Growing tensions on PL-BY border raise questions on possible scenarios

The migration crisis on the borders of Belarus with Poland and Lithuania was discussed in the special edition of TVP Wilno’s “Co Dalej” (What Next) programme, broadcasted on several channels of the Polish public television (TVP).

More than 30,000 attempts to illegally cross the Polish-Belarusian border have been prevented since August, according to the Polish Border Guard. The regime in Minsk led by President Alyaksandr Lukashenka invites migrants, mostly from the Middle East countries, and then sends them to the border.

In the vicinity of the border with Belarus in both Poland and Lithuania, states of emergency have been introduced. The law enforcement agencies every day thwart attempts to illegally cross the border by migrants.

“There are a few factors causing Lukashenka to do it now,” Siarhei Pelesa of the Belsat TV said. “He needs legitimation of his reign because he has not had it in Belarus, Belarusian did not elect him president,” Mr Pelesa stressed. “He is not supported abroad either, apart from Moscow and a handful of other countries. This is why he needs acknowledgement and a possibility to do business and talk with him,” he added.

“Moreover, the EU has imposed four packages of sanctions against the regime… and the fifth package is on the table of EU Foreign Ministers,” Mr Pelesa said.

“The third reason is the talks that are scheduled to commence in Vienna for November 22, a ‘preliminary round’ which might feature even four sides: representatives of the West, [Belarusian] democratic forces, Lukashenka’s regime and Russia. The negotiations will concern the situation in Belarus and its future, so Lukashenka exerts pressure before the talks before the fourth package of sanctions comes into force and before the fifth package is imposed,” Mr Pelesa added.

“Lukashenka wants to destabilise the situation in Lithuania,” said Edyta Maksymowicz of TVP Wilno. “He also believes that not all of the countries support the imposition of sanctions on Minsk,” the journalist added.

She also said that Lukashenka personally targets Lithuania because the Belarusian opposition operates there. “But he also aims at Belsat TV, these were Belsat’s journalists who were first imprisoned in a ruthless way,” Ms Maksymowicz emphasised.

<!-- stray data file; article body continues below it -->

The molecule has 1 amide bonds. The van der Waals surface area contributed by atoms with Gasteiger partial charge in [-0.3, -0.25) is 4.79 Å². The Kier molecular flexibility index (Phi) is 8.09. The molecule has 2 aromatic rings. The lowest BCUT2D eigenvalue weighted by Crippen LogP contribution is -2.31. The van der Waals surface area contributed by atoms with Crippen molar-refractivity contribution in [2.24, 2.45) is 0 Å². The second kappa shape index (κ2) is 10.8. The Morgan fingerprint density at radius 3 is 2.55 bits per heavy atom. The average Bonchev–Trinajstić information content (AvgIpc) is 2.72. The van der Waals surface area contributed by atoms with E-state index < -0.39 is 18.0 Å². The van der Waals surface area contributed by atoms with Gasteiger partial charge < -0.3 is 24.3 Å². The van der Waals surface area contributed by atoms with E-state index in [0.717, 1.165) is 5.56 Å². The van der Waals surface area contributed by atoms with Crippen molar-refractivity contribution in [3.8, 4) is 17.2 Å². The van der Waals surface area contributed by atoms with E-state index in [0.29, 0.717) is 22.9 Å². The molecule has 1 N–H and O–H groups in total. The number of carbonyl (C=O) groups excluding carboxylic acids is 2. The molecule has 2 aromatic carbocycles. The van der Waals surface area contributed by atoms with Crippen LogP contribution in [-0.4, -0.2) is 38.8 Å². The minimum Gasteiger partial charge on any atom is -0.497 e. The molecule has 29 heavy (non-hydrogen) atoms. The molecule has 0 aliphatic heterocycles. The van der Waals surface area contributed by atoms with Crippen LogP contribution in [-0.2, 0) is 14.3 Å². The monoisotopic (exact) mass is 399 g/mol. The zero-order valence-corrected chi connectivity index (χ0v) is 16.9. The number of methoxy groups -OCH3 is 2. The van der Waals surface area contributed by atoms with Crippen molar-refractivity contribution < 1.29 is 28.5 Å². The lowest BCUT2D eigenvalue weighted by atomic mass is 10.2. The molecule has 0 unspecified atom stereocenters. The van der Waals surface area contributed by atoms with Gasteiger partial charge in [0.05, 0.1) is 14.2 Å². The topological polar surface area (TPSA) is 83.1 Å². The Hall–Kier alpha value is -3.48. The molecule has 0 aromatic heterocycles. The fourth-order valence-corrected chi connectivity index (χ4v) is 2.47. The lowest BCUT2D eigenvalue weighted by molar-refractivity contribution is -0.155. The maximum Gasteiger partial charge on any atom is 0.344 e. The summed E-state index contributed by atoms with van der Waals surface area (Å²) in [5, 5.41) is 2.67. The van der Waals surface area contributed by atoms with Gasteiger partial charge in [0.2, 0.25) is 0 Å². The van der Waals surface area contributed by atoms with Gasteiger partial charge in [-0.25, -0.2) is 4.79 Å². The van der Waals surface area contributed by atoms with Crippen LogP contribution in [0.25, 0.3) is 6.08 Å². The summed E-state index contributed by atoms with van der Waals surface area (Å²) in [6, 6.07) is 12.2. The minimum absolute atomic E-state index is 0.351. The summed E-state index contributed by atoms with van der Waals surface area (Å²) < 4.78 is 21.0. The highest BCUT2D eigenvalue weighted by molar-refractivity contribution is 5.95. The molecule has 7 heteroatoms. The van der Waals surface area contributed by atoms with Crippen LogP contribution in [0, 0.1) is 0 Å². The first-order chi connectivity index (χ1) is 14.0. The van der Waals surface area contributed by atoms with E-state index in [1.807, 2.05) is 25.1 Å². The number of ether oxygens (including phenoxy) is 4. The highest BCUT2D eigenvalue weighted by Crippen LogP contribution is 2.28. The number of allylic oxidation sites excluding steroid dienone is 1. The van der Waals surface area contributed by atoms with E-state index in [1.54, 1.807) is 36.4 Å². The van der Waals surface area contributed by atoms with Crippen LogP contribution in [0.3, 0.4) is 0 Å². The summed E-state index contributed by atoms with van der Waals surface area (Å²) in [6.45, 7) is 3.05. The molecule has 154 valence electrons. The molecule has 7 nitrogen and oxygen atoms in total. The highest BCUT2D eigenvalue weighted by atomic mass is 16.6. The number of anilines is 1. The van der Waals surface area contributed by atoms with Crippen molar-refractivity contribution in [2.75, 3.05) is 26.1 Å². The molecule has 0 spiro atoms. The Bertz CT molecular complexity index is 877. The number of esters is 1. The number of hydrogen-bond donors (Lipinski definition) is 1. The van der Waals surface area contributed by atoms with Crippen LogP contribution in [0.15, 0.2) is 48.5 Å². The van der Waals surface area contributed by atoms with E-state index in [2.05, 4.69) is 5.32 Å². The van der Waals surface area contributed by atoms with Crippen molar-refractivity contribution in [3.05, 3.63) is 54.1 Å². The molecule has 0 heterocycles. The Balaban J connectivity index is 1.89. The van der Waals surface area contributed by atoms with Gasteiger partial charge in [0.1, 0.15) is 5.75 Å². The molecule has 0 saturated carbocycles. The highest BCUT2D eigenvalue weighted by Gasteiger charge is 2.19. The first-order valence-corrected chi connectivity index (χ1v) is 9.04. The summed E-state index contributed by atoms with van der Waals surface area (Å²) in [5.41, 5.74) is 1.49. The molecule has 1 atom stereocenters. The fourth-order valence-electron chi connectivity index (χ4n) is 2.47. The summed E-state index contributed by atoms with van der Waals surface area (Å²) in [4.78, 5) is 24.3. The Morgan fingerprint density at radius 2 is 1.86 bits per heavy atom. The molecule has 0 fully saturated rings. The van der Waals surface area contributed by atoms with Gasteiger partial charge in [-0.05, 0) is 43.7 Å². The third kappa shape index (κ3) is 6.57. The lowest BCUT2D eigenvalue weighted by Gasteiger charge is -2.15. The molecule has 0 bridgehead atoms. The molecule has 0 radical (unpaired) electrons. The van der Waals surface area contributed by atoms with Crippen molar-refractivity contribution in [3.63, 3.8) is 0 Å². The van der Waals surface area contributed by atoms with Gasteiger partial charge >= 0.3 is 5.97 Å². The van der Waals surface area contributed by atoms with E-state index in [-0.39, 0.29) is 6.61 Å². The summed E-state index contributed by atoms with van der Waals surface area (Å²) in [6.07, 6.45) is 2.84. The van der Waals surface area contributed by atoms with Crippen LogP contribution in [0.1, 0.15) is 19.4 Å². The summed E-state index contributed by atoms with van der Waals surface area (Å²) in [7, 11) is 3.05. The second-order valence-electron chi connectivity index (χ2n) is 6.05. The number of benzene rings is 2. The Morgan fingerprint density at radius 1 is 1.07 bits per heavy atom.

“The situation is dramatic, there are reports of regrouping of those people, reports of Belarusian services transporting about 500 migrants in the direction of the border with Lithuania. Lithuanian prime minister already said that the country needs to be ready for a scenario similar to what has happened at the Polish border. There is a high probability that there will be an attempt to force the Belarusian-Lithuanian border,” she said. She added that everyone in Lithuania is aware of the risk that what is currently going on on the Polish border with Belarus may also happen on the Lithuanian border with Belarus.

According to Franak Viacorka, an advisor of the Belarusian opposition leader Sviatlana Tsikhanouskaya, the Belarusian regime was preparing to incite the migration crisis as early as in spring this year.

“In the spring, there were reports that the Belarusian Border Guards are searching for some passage through the border and at the same time, multiple tourist agencies in the Middle East have opened. This meant that what we just saw on the border had its beginning in May, if not earlier,” he said.

“Lukashenka thinks that such pressure, such blackmail, may force President Andrzej Duda, President Ursula von der Leyen and the leaders of the EU member states to ask him for help with the migration crisis. He naively believes that such provocations may result in a dialogue with the West, without the need for a dialogue between him and his nation,” said Mr Viacorka.

“I hope all this will push Europe to be more active. What Lukashenka is doing is partially a consequence of the fact that he got away with everything up until now. It has been four months since the migration crisis started, and we are discussing sanctions now. It took four months for the EU even to consider some appropriate actions regarding Lukashenka,” he emphasised.